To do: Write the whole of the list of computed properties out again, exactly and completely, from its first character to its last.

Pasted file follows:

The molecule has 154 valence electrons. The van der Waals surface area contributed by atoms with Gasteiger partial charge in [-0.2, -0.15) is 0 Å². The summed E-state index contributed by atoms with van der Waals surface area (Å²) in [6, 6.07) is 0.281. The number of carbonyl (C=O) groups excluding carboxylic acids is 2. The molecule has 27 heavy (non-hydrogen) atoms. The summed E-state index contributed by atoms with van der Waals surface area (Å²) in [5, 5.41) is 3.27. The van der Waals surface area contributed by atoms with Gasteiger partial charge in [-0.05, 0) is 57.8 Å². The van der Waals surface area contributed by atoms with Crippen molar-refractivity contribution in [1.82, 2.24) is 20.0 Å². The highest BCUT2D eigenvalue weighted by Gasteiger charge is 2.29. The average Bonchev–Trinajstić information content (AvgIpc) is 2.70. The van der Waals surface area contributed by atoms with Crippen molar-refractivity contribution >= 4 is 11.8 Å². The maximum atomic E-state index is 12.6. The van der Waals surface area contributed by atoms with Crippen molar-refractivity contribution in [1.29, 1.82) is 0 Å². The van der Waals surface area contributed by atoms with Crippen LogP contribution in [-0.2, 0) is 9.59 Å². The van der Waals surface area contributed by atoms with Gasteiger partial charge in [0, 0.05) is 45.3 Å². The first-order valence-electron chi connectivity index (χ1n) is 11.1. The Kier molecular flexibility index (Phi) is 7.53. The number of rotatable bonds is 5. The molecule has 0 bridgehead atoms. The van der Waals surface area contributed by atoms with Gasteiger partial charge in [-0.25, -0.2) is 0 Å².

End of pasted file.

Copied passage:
The molecule has 154 valence electrons. The van der Waals surface area contributed by atoms with Gasteiger partial charge in [-0.2, -0.15) is 0 Å². The summed E-state index contributed by atoms with van der Waals surface area (Å²) in [6, 6.07) is 0.281. The number of carbonyl (C=O) groups excluding carboxylic acids is 2. The molecule has 27 heavy (non-hydrogen) atoms. The summed E-state index contributed by atoms with van der Waals surface area (Å²) in [5, 5.41) is 3.27. The van der Waals surface area contributed by atoms with Gasteiger partial charge in [-0.05, 0) is 57.8 Å². The van der Waals surface area contributed by atoms with Crippen molar-refractivity contribution in [1.82, 2.24) is 20.0 Å². The highest BCUT2D eigenvalue weighted by Gasteiger charge is 2.29. The average Bonchev–Trinajstić information content (AvgIpc) is 2.70. The van der Waals surface area contributed by atoms with Crippen molar-refractivity contribution >= 4 is 11.8 Å². The maximum atomic E-state index is 12.6. The van der Waals surface area contributed by atoms with Crippen molar-refractivity contribution in [1.29, 1.82) is 0 Å². The van der Waals surface area contributed by atoms with Crippen LogP contribution in [-0.2, 0) is 9.59 Å². The van der Waals surface area contributed by atoms with Gasteiger partial charge in [0, 0.05) is 45.3 Å². The first-order valence-electron chi connectivity index (χ1n) is 11.1. The Kier molecular flexibility index (Phi) is 7.53. The number of rotatable bonds is 5. The molecule has 0 bridgehead atoms. The van der Waals surface area contributed by atoms with Gasteiger partial charge in [-0.25, -0.2) is 0 Å².